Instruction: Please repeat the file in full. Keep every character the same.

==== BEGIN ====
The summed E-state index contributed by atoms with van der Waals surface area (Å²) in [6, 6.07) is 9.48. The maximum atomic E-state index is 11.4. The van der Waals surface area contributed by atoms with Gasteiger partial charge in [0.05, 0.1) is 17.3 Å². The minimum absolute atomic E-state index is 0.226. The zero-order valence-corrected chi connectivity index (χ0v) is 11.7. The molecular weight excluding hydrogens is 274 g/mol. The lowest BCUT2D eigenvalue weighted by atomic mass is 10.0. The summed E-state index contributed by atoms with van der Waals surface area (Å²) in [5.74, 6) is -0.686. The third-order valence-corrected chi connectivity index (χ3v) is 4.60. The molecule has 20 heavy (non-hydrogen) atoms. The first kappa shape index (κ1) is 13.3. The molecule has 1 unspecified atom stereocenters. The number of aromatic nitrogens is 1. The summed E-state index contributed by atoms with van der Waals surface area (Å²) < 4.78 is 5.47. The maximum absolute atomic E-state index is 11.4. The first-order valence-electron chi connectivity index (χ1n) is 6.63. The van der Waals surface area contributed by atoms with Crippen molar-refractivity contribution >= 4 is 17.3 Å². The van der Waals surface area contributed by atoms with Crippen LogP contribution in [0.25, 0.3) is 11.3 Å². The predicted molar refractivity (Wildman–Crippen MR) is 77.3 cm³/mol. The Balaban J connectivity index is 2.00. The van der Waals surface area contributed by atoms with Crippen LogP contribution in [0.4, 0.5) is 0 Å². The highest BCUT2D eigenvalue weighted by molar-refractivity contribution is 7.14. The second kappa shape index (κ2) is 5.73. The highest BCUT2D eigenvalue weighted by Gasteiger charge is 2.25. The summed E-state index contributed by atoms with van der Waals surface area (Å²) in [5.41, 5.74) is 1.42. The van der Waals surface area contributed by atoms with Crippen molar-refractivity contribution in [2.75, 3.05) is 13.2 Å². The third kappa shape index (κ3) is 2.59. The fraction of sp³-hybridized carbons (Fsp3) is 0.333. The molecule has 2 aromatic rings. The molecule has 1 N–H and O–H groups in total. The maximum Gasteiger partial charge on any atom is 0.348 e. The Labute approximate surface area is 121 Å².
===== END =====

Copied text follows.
The summed E-state index contributed by atoms with van der Waals surface area (Å²) in [6, 6.07) is 9.48. The maximum atomic E-state index is 11.4. The van der Waals surface area contributed by atoms with Gasteiger partial charge in [0.05, 0.1) is 17.3 Å². The minimum absolute atomic E-state index is 0.226. The zero-order valence-corrected chi connectivity index (χ0v) is 11.7. The molecular weight excluding hydrogens is 274 g/mol. The lowest BCUT2D eigenvalue weighted by atomic mass is 10.0. The summed E-state index contributed by atoms with van der Waals surface area (Å²) in [5.74, 6) is -0.686. The third-order valence-corrected chi connectivity index (χ3v) is 4.60. The molecule has 20 heavy (non-hydrogen) atoms. The first kappa shape index (κ1) is 13.3. The molecule has 1 unspecified atom stereocenters. The number of aromatic nitrogens is 1. The summed E-state index contributed by atoms with van der Waals surface area (Å²) < 4.78 is 5.47. The maximum absolute atomic E-state index is 11.4. The first-order valence-electron chi connectivity index (χ1n) is 6.63. The van der Waals surface area contributed by atoms with Crippen molar-refractivity contribution >= 4 is 17.3 Å². The van der Waals surface area contributed by atoms with Crippen LogP contribution in [0.25, 0.3) is 11.3 Å². The predicted molar refractivity (Wildman–Crippen MR) is 77.3 cm³/mol. The Balaban J connectivity index is 2.00. The van der Waals surface area contributed by atoms with Crippen LogP contribution in [0.4, 0.5) is 0 Å². The highest BCUT2D eigenvalue weighted by molar-refractivity contribution is 7.14. The second kappa shape index (κ2) is 5.73. The highest BCUT2D eigenvalue weighted by Gasteiger charge is 2.25. The summed E-state index contributed by atoms with van der Waals surface area (Å²) in [5.41, 5.74) is 1.42. The van der Waals surface area contributed by atoms with Crippen molar-refractivity contribution in [2.75, 3.05) is 13.2 Å². The third kappa shape index (κ3) is 2.59. The fraction of sp³-hybridized carbons (Fsp3) is 0.333. The molecule has 2 aromatic rings. The molecule has 1 N–H and O–H groups in total. The maximum Gasteiger partial charge on any atom is 0.348 e. The Labute approximate surface area is 121 Å².